The proposed free trade agreement for Central American nations and the Dominican Republic (CAFTA) has made more progress in Congress, winning approval in test votes by two key committees.  However, it still faces opposition from critics who assert it will lead to more job losses in the United States and maintain it does not contain strong enough labor protections.

President Bush has identified congressional approval of CAFTA as a top priority and the debate pits business and labor groups supporting and opposing the agreement against each other as they try to win support in Congress for their position.

Lawmakers are in the middle of an all-out battle on the most important Bush administration trade agenda item.

Recently, the head of the U.S. chamber of commerce Tom Donohue, had this warning for members of Congress:

"We are going to key vote this issue and we're going to count it twice, and if you're going to vote against it, it is going to cost you," Mr. Donohue says. "I am not in any way threatening.  We just want everyone to understand that this is something that is important for every member of our community.

CAFTA has now passed two crucial hurdles viewed as important tests before the Bush administration sends Congress a final version of an implementing bill covered under so-called fast track procedures for rapid approval of trade agreements.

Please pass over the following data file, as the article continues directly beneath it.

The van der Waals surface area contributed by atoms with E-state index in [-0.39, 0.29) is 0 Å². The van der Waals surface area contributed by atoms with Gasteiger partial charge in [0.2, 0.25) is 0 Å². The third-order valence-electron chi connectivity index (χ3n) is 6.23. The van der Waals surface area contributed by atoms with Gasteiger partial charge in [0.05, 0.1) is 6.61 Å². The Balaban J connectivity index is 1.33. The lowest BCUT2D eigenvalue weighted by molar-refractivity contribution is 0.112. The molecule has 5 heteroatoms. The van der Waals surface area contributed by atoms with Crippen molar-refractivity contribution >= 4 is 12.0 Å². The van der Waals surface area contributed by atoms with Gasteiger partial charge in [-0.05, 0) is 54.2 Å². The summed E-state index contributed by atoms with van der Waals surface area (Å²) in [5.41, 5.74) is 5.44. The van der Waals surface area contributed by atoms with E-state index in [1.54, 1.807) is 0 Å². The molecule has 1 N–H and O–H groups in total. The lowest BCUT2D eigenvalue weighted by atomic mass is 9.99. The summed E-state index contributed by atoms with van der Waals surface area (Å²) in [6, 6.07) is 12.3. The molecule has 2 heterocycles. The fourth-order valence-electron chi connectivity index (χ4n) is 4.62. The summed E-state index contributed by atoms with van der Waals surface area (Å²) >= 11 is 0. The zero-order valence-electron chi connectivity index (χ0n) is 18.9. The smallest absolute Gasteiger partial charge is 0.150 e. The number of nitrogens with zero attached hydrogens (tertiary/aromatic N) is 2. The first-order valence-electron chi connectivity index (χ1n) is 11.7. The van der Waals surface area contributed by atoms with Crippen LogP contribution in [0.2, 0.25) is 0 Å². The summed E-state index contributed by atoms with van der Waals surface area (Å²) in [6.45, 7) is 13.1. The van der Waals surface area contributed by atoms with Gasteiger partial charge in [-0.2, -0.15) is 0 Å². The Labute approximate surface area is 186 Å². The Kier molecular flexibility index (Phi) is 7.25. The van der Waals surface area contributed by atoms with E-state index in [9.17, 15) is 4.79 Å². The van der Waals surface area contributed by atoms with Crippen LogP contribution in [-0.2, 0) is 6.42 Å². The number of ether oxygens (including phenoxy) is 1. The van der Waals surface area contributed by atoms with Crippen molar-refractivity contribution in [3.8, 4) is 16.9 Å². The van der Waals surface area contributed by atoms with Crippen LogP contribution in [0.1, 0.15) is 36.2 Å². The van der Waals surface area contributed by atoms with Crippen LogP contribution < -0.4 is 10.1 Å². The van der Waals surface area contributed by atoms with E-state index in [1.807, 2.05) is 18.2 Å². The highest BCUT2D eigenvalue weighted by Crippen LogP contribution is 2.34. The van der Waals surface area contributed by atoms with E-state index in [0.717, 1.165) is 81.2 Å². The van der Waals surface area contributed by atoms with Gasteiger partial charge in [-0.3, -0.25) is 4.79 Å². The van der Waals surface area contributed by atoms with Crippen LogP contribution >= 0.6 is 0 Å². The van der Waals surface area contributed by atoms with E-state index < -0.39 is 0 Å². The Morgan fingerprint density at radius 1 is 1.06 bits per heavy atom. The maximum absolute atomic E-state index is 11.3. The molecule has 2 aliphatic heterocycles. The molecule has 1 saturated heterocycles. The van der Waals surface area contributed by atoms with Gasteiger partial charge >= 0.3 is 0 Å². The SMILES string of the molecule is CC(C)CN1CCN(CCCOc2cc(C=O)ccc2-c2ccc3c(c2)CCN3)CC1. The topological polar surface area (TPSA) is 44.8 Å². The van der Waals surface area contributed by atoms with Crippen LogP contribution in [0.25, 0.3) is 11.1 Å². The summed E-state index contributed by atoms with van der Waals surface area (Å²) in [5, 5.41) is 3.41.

Draft legislation was approved in what is called a mock (test) hearing Tuesday in the Senate Finance Committee, and the House Ways and Means Committee followed on Wednesday.

In the House committee, CAFTA proponents backed President Bush's position that the agreement will be good for the U.S. economy, and help strengthen new democracies in Central America.

Florida Republican Clay Shaw says, "a number of us remember the 1980's when military coups and dictatorships ruled the day in a number of these countries.  DR-CAFTA nations (the Dominican Republic and Central American nations) have turned away from this horrific past and embraced the fruit of freedom and democratic process."

But Democrats, such as Maryland's Benjamin Cardin, maintain labor provisions in CAFTA are still too weak.

"We are weakening our provisions on moving toward international labor standards by the enactment of this CAFTA, and that is wrong," Mr. Cardin says.

Democrats failed in an attempt to prevent the agreement from taking effect, after approval by Congress, until provisions regarding labor standards are re-negotiated failed.

President Bush met Wednesday with Senate Democrats and Republicans as he continues to try to solidify support for CAFTA.

The administration has also told lawmakers it will work to ensure that labor laws in CAFTA countries - (Costa Rica, El Salvador, Guatemala, Honduras, Nicaragua, and the Dominican Republic - are enforced.

A group of the most vociferous congressional critics of CAFTA held a news conference outside the U.S. capitol, along with Central American legislators opposing the agreement.

Salvador Arias, a member of El Salvador's legislative assembly, says "[With CAFTA] we are going to lose the small [amount of] democracy we have if CAFTA is approved because poverty will be greater, and the social and political de-stabilization in Central America will be worse than it is now.

CAFTA proposes to eliminate most tariffs on more than $30 billion in goods flowing between the United States and member countries. 

Though the pact has significant support from the National Association of Manufacturers, and a wide range of other organizations, opponents say it will hurt U.S. agriculture, including U.S. sugar producers, which has been a subject of intense debate on Capitol Hill.